Whether you're in school, college, are researching a topic, or need to be able to digest and recall large amounts of information as part of your job, here is my tried and tested technique for how to study effectively and truly understand a topic.
The sun is finally shining here in Ireland and that can only mean one thing -- exam season. As a perennial student myself (what can I say, I love to learn), I’ve tried all the study tips out there — flash cards, mnemonics, practice exams, rewards, etc. But after 2 diplomas, 2 degrees, and a decade-long legal career, I’ve finally honed a very effective technique to improve my memory power and ensure my recall is the best it can be. It boils down to 6 simple steps to help you understand and retain information.
Before you begin, break the information down into manageable chunks (thankfully, most pieces of content will already be broken down into chapters or sections) and take it one at a time. Here goes!
How To Study Effectively: The 6 Simple Steps
1. Read the section through completely, without taking notes or stopping to look things up
This step is important to give yourself an initial grasp of the subject. Very often we waste time stopping to take notes and ask questions on things that are explained a little later on. Save yourself the time upfront by giving yourself a good overview of what's coming up, and let your brain start the process of making connections.
2. Re-read, underlining things that still seem important or that require further research
At this stage, a lot of things should already be starting to make sense but there’ll usually still be a shortfall in your comprehension, so read back over everything and put a question mark next to things you’re unsure about. And, because you already have a grasp of the topic, it should be a little more clear which of the concepts and definitions are most important or most complex. These are the things you’ll need to focus more of your attention on. Underline them.
3. Fill in any holes in your understanding
If needs be, now’s the time to do a little more research, so ask a fellow student, pick up a dictionary, re-read a previous chapter to check your understanding, read any additional materials or reference books, etc. (In a PINCH, and only if it’s something relatively small, like the exact definition of a word, turn to Google. But remember to use your common sense — not everything on the internet is accurate, so stick to reputable sites and, even then, exercise caution.) Make notes of new things you’ve learned if they seem relevant.
4. Re-read one last time, highlighting the most important bits
By now, you should have a good handle on the topic. All of your questions will have been answered, and you’ll be able to boil everything down to the core principles. Ask yourself: if you were in an exam situation on this topic (and a lot of you will be), what are the key things you’d need to know? Highlight those. (Feel free to colour code if that's your thing, but it's not necessary.)
5. Condense everything down into 3-5 sentences
Knowing something in your head and understanding it enough to be able to convey it succinctly are two very different things. We may think we understand something, but it’s very possible our brains are subconsciously filling in the blanks and blurring the details. Those are the things that are brought to the forefront when we’re forced to describe something as clearly and concisely as possible.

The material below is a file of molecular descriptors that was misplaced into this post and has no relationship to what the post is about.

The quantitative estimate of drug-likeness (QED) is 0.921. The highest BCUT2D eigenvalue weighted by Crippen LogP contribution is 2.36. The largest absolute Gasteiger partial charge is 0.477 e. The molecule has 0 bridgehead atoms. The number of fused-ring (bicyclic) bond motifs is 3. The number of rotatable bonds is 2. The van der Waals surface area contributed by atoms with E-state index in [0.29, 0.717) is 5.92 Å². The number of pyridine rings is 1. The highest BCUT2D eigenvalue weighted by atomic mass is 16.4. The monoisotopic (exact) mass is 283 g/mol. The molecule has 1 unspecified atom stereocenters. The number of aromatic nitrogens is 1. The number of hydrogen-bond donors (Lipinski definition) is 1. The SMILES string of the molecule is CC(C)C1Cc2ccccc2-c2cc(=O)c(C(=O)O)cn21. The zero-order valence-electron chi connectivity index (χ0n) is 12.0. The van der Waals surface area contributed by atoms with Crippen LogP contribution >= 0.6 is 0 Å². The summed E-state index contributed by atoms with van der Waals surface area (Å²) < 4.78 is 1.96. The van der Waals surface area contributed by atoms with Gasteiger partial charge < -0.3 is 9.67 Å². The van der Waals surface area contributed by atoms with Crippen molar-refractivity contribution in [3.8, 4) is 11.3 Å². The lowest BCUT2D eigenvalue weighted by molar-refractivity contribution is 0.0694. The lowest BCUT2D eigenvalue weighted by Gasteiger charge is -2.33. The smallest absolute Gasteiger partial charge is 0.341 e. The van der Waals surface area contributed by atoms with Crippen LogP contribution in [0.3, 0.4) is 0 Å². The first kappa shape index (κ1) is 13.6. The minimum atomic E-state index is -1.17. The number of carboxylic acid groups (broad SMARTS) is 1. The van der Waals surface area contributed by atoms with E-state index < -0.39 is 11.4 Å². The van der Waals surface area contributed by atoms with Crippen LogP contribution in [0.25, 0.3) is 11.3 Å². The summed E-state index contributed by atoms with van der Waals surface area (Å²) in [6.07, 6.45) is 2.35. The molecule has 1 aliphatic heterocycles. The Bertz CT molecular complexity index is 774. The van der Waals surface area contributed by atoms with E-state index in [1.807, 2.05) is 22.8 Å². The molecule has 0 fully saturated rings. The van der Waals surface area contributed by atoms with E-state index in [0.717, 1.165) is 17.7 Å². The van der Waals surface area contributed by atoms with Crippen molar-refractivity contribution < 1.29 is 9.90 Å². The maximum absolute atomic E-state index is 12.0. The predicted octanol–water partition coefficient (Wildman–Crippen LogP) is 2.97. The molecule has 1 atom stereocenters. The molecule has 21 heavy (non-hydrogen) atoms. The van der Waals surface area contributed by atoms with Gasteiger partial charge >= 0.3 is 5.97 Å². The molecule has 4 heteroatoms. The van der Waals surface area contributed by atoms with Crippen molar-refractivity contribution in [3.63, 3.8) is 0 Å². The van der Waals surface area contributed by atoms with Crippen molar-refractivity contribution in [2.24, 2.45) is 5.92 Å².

Also, numerous studies have proven that the physical act of writing something down (not typing) helps solidify information in your memory and significantly improves your recall ability, so skip this step at your peril.
Depending on the length of the chapter and the breadth of the topic, summarise everything you’ve just read in 3-5 sentences. If it takes you more than 5 sentences, the chapter is either too long or you’re rambling because you don’t understand the subject matter clearly enough.
6. Teach someone
There’s no better way to clarify your understanding of something than to try teach it to someone else so that they understand it too. You’ll quickly uncover — or the other person will quickly point out — any deficiencies in your explanation, holes in your argument, or blind spots in your recall.
Anyone can learn something by rote repetition, but being asked questions by someone else will test if you truly understand something, and force you to look at it from a different perspective.
If you genuinely can’t find anyone else (not even a willing friend or family member), then try saying it aloud to yourself. It’s not quite the same but if you’re all you’ve got, go for it.
And those are my top tips for how to study effectively. This is the best method I’ve found for increasing my understanding and my ability to recall any given topic. I’ve used it to pass all my college exams and, in my professional career as a lawyer, I’ve used it to memorise case papers. (It’s shocking the number of times I’ve been able to answer all a judge’s questions in a flash while my opponent is still fumbling with their papers.)
Repeatedly interacting with the topic by reading and re-reading, as well as the acts of writing and speaking, are the best ways to cement and solidify information and commit it to memory. Other great study habits to remember are to take regular breaks, to eat healthily, and to get sufficient sleep.
If you follow all of the above, you’ll have no trouble recalling any topic, and your brain will be in tip-top condition.
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